• (ii) ionic activators selected from the group consisting of:
      • (A) compounds of the formula [R13]+[B(R4)4] wherein B is a boron atom, R13 is a methyl cation which is substituted by three C5-7 aromatic hydrocarbons and each R4 is independently selected from the group consisting of phenyl radicals which are unsubstituted or substituted with 3 to 5 substituents selected from the group consisting of a fluorine atom, a C1-4 alkyl or alkoxy radical which is unsubstituted or substituted by a fluorine atom; and a silyl radical of the formula —Si—(R5)3; wherein each R5 is independently selected from the group consisting of a hydrogen atom and a C1-4 alkyl radical; and
      • (B) compounds of the formula [(R8)tZH]+[B(R4)4] wherein B is a boron atom, H is a hydrogen atom, Z is a nitrogen atom or phosphorus atom, t is 2 or 3 and R8 is selected from the group consisting of C1-8 alkyl radicals, a phenyl radical which is unsubstituted or substituted by up to three C1-4 alkyl radicals, or one R8 taken together with the nitrogen atom may form an anilinium radical and R4 is as defined above; and
      • (C) compounds of the formula B(R4)3 wherein R4 is as defined above; and
  • (iii) mixtures of (i) and (ii).
  • In the aluminum compound preferably, R12 is a methyl radical and m is from 10 to 40.
  • The catalysts systems in accordance with the present invention may have a molar ratio of aluminum from the aluminoxane to transition metal from 5:1 to 1000:1, preferably from 5:1 to 300:1, most preferably from 30:1 to 300:1, most desirably from 50:1 to 120:1.
  • The “ionic activator” may abstract one activatable ligand so as to ionize the catalyst center into a cation, but not to covalently bond with the catalyst and to provide sufficient distance between the catalyst and the ionizing activator to permit a polymerizable olefin to enter the resulting active site.
  • Examples of ionic activators include:
    • triethylammonium tetra(phenyl)boron,
    • tripropylammonium tetra(phenyl)boron,
    • tri(n-butyl)ammonium tetra(phenyl)boron,
    • trimethylammonium tetra(p-tolyl)boron,
    • trimethylammonium tetra(o-tolyl)boron,
    • tributylammonium tetra(pentafluorophenyl)boron,
    • tripropylammonium tetra(o,p-dimethylphenyl)boron,
    • tributylammonium tetra(m,m-dimethylphenyl)boron,
    • tributylammonium tetra(p-trifluoromethylphenyl)boron,
    • tributylammonium tetra(pentafluorophenyl)boron,
    • tri(n-butyl)ammonium tetra(o-tolyl)boron,
    • N,N-dimethylanilinium tetra(phenyl)boron,
    • N,N-diethylanilinium tetra(phenyl)boron,
    • N,N-diethylanilinium tetra(phenyl)n-butylboron,
    • di-(isopropyl)ammonium tetra(pentafluorophenyl)boron,
    • dicyclohexylammonium tetra(phenyl)boron,
    • triphenylphosphonium tetra(phenyl)boron,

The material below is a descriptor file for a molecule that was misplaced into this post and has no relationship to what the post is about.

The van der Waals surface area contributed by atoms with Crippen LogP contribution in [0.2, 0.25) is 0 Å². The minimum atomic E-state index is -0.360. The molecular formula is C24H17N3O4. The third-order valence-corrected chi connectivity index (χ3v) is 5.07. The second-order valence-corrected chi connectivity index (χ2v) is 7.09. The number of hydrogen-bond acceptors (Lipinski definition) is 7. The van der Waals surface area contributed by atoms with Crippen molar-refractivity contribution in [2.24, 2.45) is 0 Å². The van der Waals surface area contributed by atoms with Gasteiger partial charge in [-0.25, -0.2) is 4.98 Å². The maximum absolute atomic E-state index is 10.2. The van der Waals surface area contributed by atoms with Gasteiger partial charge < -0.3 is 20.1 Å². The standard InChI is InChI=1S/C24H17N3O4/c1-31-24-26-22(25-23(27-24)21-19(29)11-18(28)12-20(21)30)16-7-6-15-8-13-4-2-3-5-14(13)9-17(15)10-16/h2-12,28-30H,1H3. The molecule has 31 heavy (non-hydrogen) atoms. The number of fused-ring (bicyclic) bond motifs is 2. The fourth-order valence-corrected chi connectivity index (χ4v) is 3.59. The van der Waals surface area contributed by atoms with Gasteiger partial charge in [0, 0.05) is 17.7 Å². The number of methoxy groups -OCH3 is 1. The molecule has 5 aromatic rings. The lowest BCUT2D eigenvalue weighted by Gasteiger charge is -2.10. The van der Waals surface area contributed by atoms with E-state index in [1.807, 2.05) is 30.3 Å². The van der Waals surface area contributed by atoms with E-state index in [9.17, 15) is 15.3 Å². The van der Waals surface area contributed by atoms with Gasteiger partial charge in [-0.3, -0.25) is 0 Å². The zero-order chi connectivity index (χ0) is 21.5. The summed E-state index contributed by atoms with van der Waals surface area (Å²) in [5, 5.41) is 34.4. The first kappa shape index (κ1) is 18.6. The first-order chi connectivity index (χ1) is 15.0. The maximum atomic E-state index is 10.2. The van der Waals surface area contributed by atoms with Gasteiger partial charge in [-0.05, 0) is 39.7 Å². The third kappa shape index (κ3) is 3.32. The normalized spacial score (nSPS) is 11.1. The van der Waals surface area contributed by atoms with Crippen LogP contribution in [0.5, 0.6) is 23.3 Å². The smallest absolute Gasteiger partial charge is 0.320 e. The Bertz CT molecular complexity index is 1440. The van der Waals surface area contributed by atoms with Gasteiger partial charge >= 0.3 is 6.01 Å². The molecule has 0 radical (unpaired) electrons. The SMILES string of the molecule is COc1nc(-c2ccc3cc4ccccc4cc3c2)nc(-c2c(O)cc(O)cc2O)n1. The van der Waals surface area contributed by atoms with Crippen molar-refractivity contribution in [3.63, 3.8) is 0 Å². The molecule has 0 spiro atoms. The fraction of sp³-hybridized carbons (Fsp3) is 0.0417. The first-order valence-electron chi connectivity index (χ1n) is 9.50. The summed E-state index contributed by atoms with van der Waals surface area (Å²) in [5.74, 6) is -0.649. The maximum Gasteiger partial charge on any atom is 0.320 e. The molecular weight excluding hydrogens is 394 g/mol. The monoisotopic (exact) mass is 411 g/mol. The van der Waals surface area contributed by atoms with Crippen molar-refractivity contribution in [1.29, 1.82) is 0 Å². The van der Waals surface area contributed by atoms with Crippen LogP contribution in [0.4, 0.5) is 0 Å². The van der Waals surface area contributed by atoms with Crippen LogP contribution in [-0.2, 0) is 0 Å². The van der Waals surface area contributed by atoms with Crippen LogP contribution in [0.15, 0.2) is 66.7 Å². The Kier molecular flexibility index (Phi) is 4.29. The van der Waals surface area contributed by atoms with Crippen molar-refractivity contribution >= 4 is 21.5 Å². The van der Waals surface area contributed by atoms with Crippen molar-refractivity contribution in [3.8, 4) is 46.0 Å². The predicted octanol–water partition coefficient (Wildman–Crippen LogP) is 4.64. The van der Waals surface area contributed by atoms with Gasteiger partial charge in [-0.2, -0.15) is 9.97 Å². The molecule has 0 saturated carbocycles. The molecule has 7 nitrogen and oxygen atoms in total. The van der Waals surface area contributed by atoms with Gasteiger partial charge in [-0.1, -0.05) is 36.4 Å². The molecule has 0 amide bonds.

• tri(methylphenyl)phosphonium tetra(phenyl)boron,
    • tri(dimethylphenyl)phosphonium tetra(phenyl)boron,
    • tropillium tetrakispentafluorophenyl borate,
    • triphenylmethylium tetrakispentafluorophenyl borate,
    • tropillium phenyltrispentafluorophenyl borate,
    • triphenylmethylium phenyltrispentafluorophenyl borate,
    • benzene (diazonium)phenyltrispentafluorophenyl borate,
    • tropillium tetrakis(2,3,5,6-tetrafluorophenyl)borate,
    • triphenylmethylium tetrakis(2,3,5,6-tetrafluorophenyl)borate,
    • tropillium tetrakis(3,4,5-trifluorophenyl)borate,
    • benzene(diazonium)tetrakis(3,4,5-trifluorophenyl)borate,
    • tropillium tetrakis(1,2,2-trifluoroethenyl)borate,
    • triphenylmethylium tetrakis(1,2,2-trifluoroethenyl)borate,
    • tropillium tetrakis(2,3,4,5-tetrafluorophenyl)borate, and
    • triphenylmethylium tetrakis(2,3,4,5-tetrafluorophenyl)borate.
  • Readily commercially available ionic activators include:
    • N,N-dimethylaniliniumtetrakispentafluorophenyl borate;
    • triphenylmethylium tetrakispentafluorophenyl borate(tritylborate); and
    • trispentafluorophenyl borane.
  • If the phosphinimine compound is activated only with the ionic activator the molar ratio of transition metal to boron will be from 1:1 to 1:3 preferably from 1:1.05 to 1:1.20.
  • In a preferred embodiment of the present invention the catalyst is a combination of a phosphinimine or ketimide compound and an aluminum compound. Generally such a catalyst system has a molar ratio of transition metal (e.g. Ti):AI from 1:20 to 1:120, preferably 1:30 to 1:80.
  • Generally in the process of the present invention the ratio of hydrogen to ethylene is increased from 5 up to 500% by pressure over a period of time less than 5 minutes and then the ratio of hydrogen to ethylene declines with the polymerization for a period from 5 to 60 minutes before the next increase. Preferably the ratio of hydrogen to ethylene is increased in a period of time of less than 1 minute. The cyclical controlled increase of the ratio of hydrogen to ethylene and controlled or uncontrolled (e.g. consumption of hydrogen by the reaction) decrease of the ratio of hydrogen to ethylene if plotted as a function of time would form a curve selected from the group consisting of sine curves, sharp spike curve, and either a symmetrical or unsymmetrical triangular wave, and a square wave.